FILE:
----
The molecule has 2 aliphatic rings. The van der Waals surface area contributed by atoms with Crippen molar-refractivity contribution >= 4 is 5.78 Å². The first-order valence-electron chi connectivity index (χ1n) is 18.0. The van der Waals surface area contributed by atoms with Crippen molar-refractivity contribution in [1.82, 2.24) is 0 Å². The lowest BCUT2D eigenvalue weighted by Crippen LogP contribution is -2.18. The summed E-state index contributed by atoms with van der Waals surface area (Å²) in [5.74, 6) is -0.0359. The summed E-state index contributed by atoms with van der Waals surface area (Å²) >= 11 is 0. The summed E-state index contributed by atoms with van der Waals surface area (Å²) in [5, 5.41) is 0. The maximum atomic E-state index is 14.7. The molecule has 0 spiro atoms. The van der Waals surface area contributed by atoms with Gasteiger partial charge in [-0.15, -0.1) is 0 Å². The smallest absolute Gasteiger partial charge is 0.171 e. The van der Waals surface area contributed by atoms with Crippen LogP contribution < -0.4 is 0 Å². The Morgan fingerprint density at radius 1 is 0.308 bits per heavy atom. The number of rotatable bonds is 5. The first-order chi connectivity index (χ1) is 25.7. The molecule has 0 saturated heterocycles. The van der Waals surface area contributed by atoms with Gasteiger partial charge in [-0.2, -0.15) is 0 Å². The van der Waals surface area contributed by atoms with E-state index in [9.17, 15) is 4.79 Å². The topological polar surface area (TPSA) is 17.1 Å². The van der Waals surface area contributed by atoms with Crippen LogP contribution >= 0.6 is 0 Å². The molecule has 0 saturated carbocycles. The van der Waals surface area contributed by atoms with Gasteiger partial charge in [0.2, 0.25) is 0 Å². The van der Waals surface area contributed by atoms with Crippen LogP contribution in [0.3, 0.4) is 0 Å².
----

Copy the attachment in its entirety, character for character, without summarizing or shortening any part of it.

The molecule has 2 aliphatic rings. The van der Waals surface area contributed by atoms with Crippen molar-refractivity contribution >= 4 is 5.78 Å². The first-order valence-electron chi connectivity index (χ1n) is 18.0. The van der Waals surface area contributed by atoms with Crippen molar-refractivity contribution in [1.82, 2.24) is 0 Å². The lowest BCUT2D eigenvalue weighted by Crippen LogP contribution is -2.18. The summed E-state index contributed by atoms with van der Waals surface area (Å²) in [5.74, 6) is -0.0359. The summed E-state index contributed by atoms with van der Waals surface area (Å²) >= 11 is 0. The summed E-state index contributed by atoms with van der Waals surface area (Å²) in [5, 5.41) is 0. The maximum atomic E-state index is 14.7. The molecule has 0 spiro atoms. The van der Waals surface area contributed by atoms with Gasteiger partial charge in [-0.15, -0.1) is 0 Å². The smallest absolute Gasteiger partial charge is 0.171 e. The van der Waals surface area contributed by atoms with Crippen LogP contribution < -0.4 is 0 Å². The Morgan fingerprint density at radius 1 is 0.308 bits per heavy atom. The number of rotatable bonds is 5. The first-order chi connectivity index (χ1) is 25.7. The molecule has 0 saturated heterocycles. The van der Waals surface area contributed by atoms with Gasteiger partial charge in [-0.2, -0.15) is 0 Å². The van der Waals surface area contributed by atoms with E-state index in [9.17, 15) is 4.79 Å². The topological polar surface area (TPSA) is 17.1 Å². The van der Waals surface area contributed by atoms with Crippen LogP contribution >= 0.6 is 0 Å². The molecule has 0 saturated carbocycles. The van der Waals surface area contributed by atoms with Gasteiger partial charge in [0.2, 0.25) is 0 Å². The van der Waals surface area contributed by atoms with Crippen LogP contribution in [0.3, 0.4) is 0 Å².